The Quinta da Bacalhôa and Winery
Having completed our circuit of the Arrábida National Park, we found ourselves in the small town of Azeitão, known throughout Portugal for its fine wines and cheeses. Here, we would visit a summer palace, which was once home to royalty, and today acts as a small vineyard for the Bacalhôa wine company.
We parked at the Bacalhôa cellars, where the company’s shop and main offices are found, and signed up for a tour of the palace. There are a couple tours to choose from: you can visit the cellars, the palace, or both. We got lucky with a private English visit to the palace, but you should call ahead to confirm times, as there aren’t that many scheduled per day.
The Quinta de Bacalhôa has a history stretching back to at least the 15th century. The name means something like “Cod Lady”, which our guide explained was because the estate was originally owned by a cod fisherman, who bequeathed it to his wife. “Cod Lady” isn’t the most appetizing name for a wine, but you can’t argue with history.
The palace has a privileged location in the hills bordering the Arrábida park, with a view that stretches to Lisbon, and came into the possession of the House of Albuquerque in the 16th century. After the collapse of the Portuguese monarchy at the turn of the 20th century, the estate fell into ruin.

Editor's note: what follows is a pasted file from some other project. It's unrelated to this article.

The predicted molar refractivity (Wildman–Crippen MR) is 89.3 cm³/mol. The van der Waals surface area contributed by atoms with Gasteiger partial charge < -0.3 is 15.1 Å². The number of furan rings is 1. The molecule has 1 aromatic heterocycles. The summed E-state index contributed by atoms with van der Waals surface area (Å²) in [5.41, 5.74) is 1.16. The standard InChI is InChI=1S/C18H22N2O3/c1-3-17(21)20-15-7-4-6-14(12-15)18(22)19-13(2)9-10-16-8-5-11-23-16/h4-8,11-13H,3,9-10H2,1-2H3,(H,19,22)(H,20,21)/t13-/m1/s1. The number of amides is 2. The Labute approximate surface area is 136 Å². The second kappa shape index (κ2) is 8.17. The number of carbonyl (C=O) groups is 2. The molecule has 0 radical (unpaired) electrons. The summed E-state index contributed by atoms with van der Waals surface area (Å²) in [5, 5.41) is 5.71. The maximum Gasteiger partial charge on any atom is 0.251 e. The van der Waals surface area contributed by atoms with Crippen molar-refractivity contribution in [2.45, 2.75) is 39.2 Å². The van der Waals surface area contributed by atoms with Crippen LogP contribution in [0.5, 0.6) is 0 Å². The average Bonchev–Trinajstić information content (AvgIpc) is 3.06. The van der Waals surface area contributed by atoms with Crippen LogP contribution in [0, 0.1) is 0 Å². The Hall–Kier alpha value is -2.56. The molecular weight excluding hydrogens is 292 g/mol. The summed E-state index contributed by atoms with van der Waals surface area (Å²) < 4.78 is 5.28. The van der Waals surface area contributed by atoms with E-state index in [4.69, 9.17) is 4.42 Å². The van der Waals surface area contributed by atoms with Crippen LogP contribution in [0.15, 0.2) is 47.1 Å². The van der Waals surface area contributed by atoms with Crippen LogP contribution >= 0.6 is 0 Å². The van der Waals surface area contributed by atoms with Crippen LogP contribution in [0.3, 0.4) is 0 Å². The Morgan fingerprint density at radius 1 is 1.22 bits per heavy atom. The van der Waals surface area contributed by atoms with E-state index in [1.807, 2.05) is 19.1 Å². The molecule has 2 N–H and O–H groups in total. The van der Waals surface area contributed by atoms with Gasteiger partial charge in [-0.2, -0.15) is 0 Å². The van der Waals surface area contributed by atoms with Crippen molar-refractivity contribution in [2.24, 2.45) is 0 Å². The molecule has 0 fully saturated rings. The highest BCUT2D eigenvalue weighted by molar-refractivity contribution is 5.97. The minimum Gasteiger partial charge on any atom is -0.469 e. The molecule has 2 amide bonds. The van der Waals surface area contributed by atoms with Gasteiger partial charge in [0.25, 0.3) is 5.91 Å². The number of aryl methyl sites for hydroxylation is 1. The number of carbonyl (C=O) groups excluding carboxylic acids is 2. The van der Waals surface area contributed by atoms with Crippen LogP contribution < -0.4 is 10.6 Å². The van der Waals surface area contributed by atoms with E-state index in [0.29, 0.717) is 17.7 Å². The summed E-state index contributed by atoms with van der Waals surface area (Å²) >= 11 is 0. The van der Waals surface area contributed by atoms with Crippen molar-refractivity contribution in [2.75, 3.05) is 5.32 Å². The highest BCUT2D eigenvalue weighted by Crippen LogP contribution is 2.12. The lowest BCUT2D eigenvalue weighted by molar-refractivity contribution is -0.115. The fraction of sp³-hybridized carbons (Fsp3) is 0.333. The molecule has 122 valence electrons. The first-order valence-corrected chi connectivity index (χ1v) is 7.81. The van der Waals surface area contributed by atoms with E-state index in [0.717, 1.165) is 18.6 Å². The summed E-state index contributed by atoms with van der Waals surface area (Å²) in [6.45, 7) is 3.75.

In 1936, the property was purchased by an American family, who lovingly brought it back to life, planting the first wine grapes, and restoring the priceless tiles which line its patios. There’s been recent evidence that the Americans also used the palace to shelter Jews who were fleeing from Eastern Europe.
Today, the Quinta da Bacalhôa is owned by the wealthy Portuguese Berardo family, who keep a residence on the upper floor, and have opened the bottom floor as a museum for their private art collection. There are some incredible statues and paintings on display, as well as information about the history of the palace itself. The best features of the palace, however, are found outdoors: a labyrinthine garden and a small pleasure pool. In the pool’s patio, we admired ancient tiles whose designs are unique in all of Portugal.
Our tour concluded back at the winery, where we were able to sample some of Bacalhôa’s wines, and also purchase them at very low prices. This was an excellent excursion, and one which had been a real surprise. When pulling into Azeitão, we hadn’t even known there was a winery, let alone one that included a visit to a historic palace.
Locations on our Map: Bacalhôa Cellars | Quinta da Bacalhôa
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